Anne talks film: Dark Shadows (2012)

When it comes to films, the expectations you have for it can change the movie going experience. I went to see Dark Shadows (2012) last month and it did not live up to my expectations… but that is a GOOD thing.
As soon as I knew there was a Dark Shadows reboot on the horizon, starring Johnny Depp, I was very excited. I remember the previous reboot from 1991 that I watched when I was a freshman in college. Many of my friends, a few years older than me, remember the original gothic soap from the 60′s.
My expectations were high, but then I saw the trailer and these expectations were dashed. From the trailer it seemed that the most recent Dark Shadows incarnation was going to belong not to the genre of gothic drama, but to that of spoof remake, a genre that seems to have popped up sometime in the mid 1990′s.
This worried me greatly because the spoof remake genre has led to great disappointment for me on more than one occasion. It works for some products. For instance The Brady Bunch Movie(1995) could not possibly been handled any other way if it were to be taken seriously by a modern audience. My biggest disappointment from the application of such spoof treatment has to be Charlie’s Angels 2000. I grew up Charlie’s Angels (1976- 1981) series and watching glamorous women detectives cruising around in muscle cars with guns was a big influence on my identity as a woman so the spoof treatment of that reboot left me more than a little disappointed.
I know a lot of people for whom Dark Shadows (1966-1971) was equally influential and many of them were not happy to see the spoof treatment promised in the trailer. I went to the film with a friend who had indeed been so influenced by the original, both of us wondering what the audience would be for this film. We decided that the best audience for the reboot might be those too young to remember either the gothic soap or gothic drama versions. Indeed many of the trailers before the film seemed to be directed at teens but many other trailers seemed to have sophisticated dark humor to them. It was as if the distributors also were not quite sure what to make of this film.
I figured that since I was aware that Dark Shadows was to be a spoof, I could just enjoy it for what it was and not be disappointed the way I was with Charlie’s Angels, BUT it wasn’t a spoof. I am not sure what this film was. It was gothic but in a far less dramatic and romantic way than either of the series that came before it. After careful consideration I decided that comedy in it was quite cynical making the film a sophisticated hybrid. A cynical take on a highly romanticised concept, almost oxymoronic. It was quite good.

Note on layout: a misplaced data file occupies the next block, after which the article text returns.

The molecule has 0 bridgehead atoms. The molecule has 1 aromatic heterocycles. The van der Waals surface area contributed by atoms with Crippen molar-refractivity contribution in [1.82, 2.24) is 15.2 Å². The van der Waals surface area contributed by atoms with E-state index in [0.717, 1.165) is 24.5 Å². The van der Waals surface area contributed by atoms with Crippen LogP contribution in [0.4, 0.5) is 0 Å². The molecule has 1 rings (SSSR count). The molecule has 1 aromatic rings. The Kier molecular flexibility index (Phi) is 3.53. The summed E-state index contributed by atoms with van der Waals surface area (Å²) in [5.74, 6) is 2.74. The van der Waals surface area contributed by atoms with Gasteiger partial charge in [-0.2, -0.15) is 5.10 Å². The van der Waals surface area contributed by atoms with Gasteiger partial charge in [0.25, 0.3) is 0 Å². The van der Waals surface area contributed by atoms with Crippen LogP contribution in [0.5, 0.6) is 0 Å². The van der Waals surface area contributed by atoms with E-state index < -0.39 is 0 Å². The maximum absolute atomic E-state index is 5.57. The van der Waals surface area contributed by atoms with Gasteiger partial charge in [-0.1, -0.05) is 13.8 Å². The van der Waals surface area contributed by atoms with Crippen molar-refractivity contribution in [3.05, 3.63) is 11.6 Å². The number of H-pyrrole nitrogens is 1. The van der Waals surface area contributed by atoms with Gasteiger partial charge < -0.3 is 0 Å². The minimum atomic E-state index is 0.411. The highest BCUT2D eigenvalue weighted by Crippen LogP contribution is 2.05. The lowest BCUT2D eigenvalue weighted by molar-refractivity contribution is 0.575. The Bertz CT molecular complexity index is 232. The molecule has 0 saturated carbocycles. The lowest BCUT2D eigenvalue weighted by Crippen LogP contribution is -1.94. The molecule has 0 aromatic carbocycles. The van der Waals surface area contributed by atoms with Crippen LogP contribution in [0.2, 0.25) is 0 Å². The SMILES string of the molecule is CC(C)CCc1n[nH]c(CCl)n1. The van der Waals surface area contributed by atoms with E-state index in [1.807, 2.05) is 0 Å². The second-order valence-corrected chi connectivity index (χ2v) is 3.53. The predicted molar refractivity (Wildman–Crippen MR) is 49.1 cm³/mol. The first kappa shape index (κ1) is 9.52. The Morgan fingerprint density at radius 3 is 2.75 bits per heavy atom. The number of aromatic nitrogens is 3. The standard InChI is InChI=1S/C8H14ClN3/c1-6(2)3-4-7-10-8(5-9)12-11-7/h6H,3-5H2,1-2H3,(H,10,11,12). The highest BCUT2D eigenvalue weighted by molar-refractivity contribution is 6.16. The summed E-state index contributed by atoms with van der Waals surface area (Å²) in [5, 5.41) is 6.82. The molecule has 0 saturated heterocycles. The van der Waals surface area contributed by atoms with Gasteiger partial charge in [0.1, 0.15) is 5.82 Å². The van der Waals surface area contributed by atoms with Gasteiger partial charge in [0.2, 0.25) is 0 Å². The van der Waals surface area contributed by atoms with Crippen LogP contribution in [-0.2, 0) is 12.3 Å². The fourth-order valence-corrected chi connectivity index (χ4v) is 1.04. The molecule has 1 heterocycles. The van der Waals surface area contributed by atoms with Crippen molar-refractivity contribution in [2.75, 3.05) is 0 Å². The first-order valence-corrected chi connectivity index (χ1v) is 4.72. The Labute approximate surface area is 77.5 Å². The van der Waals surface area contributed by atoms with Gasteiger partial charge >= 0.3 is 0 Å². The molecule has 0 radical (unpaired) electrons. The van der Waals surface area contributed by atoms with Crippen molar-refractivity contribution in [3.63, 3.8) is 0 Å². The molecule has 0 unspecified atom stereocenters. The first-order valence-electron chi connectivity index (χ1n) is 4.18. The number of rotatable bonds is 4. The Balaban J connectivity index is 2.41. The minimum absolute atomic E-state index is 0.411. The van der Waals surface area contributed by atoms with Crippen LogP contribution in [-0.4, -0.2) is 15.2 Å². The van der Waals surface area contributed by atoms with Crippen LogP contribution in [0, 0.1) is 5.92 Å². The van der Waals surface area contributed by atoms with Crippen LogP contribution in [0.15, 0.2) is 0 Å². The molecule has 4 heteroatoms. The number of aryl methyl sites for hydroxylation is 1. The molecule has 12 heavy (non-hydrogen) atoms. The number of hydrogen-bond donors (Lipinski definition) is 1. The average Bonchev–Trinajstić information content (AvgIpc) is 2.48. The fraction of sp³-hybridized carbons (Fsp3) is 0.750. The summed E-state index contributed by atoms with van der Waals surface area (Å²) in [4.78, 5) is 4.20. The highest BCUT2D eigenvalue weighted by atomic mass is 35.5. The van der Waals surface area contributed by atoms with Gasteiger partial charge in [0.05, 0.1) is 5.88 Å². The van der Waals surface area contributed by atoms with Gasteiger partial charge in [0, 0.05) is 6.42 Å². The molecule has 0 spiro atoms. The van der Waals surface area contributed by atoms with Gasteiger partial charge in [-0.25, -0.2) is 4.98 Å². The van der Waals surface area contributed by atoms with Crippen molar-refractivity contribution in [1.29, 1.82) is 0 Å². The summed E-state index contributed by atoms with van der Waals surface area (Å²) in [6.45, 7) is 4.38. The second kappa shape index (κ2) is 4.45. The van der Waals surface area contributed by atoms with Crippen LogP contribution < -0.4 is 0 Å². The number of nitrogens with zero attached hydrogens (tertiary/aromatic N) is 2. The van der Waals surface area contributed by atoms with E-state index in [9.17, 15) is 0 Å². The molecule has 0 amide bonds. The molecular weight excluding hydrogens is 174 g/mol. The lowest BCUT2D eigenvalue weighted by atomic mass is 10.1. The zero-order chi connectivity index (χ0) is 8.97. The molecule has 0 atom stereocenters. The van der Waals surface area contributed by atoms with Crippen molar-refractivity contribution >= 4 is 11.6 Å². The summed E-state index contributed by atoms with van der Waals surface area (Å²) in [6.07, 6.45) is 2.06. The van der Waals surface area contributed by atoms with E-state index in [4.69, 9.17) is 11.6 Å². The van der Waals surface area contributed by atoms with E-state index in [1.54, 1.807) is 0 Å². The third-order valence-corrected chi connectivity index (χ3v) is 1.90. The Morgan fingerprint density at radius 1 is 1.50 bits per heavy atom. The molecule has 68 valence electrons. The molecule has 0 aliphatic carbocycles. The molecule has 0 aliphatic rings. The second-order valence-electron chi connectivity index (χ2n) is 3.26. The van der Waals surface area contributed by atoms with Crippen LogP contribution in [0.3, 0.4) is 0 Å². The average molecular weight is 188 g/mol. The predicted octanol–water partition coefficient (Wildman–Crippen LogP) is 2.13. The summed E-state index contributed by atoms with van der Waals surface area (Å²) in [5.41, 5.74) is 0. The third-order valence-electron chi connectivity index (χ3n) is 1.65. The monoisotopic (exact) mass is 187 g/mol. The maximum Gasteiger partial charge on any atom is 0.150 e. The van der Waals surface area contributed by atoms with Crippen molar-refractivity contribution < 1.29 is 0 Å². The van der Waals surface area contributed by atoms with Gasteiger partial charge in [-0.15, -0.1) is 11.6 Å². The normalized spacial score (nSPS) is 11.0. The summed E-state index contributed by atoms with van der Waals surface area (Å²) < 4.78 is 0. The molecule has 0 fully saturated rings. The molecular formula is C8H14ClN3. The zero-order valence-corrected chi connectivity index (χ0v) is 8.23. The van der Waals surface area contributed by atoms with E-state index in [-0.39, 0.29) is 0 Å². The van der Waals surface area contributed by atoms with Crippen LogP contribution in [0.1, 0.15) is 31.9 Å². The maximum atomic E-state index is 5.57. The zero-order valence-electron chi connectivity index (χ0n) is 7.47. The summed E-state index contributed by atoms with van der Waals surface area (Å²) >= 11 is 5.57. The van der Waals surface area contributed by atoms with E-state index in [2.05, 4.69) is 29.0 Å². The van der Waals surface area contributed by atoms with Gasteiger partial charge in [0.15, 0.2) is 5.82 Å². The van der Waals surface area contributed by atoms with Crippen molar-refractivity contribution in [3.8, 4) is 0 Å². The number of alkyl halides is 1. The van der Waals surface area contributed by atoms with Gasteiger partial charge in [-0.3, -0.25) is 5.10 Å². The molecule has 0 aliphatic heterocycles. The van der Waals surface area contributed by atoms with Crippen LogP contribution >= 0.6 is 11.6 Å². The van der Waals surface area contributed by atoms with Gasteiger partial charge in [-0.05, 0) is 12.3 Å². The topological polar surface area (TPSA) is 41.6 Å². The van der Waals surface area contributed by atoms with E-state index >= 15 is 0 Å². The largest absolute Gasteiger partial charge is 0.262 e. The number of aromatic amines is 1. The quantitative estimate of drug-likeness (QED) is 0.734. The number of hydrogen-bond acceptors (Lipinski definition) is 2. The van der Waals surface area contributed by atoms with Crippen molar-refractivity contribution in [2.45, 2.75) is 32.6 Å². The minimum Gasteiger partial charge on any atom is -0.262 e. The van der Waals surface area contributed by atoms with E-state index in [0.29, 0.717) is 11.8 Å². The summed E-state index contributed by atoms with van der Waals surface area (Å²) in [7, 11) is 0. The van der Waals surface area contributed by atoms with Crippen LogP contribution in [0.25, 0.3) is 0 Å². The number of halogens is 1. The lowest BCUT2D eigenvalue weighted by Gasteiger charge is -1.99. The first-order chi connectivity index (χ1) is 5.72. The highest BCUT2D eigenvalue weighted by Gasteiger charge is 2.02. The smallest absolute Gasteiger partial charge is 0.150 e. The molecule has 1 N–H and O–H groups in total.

Of course the Barnabas Collins created by Johnny Depp is amazing. Nothing like the original by Jonathan Frid or that created in the early 90′s by Ben Cross. As is his habit, Depp took the character and made him his own. He plays Collins as multi-dementional. Innocent but worldly and calculating, adorable but repulsively pallid in complexion, and with just a hint of the classic vampyre, Nosferatu. There were also formidable performances by Michelle Pfeiffer, Helena Bonham Carter, and a powerful cameo performance by the great Christopher Lee.
Where the film was weakest for me was that it contained far too many characters for a feature film. It was difficult to understand why many of them, as likable and well played as the  were, were even in the film. I think the writers must have had difficulty in boiling down the material from an entire television series into one film. Every event in the film was well written but the over all story seemed to be pieced together as if it was the first draft result of a brainstorming session that perhaps should have been revised a few more times.
I had trouble following who all of the characters were. Some plot lines seemed to come out of nowhere and the film just felt cluttered with events that did not advance the story enough to justify their being included. Perhaps the biggest disappointment is that despite the fact that even though Depp’s Barnabas Collins has a love interest in the film, she is absent for much and Collins has sex with just about every woman except this true love.
Technically speaking I found the film over colored as many films are these days but for the most part aesthetically pleasing with impeccable lighting. At times I felt that the music selections were curious and broke the mood and that certain scenes could have benefited from more epic sound effects. The film has the look one would expect from a Tim Burton movie. The settings seemed at times to have the feel of a ride at a theme park so I would not be surprised if a Dark Shadows ride showed up somewhere in the future.
I think the film is worth seeing for Depp’s performance alone. He a genius and the reader won’t want to miss out. Don’t expect a spoof but don’t expect a romantic drama either. In fact attending this particular film with an open mind, free of expectations is perhaps the best way to experience Dark Shadows (2012)

About Anne La Barbera

Our resident film critic Anne LaBarbera was born in Austin, Texas. A joint US / Italian national her varied film career spans writing, directing, producing, wardrobe and (even) running for the BBC – she’s nearly done it all! When not at home in Hollywood, Anne likes to travel and feature her classic VW Scirocco in the movies, mostly her own. Catch more of Anne’s adventures on

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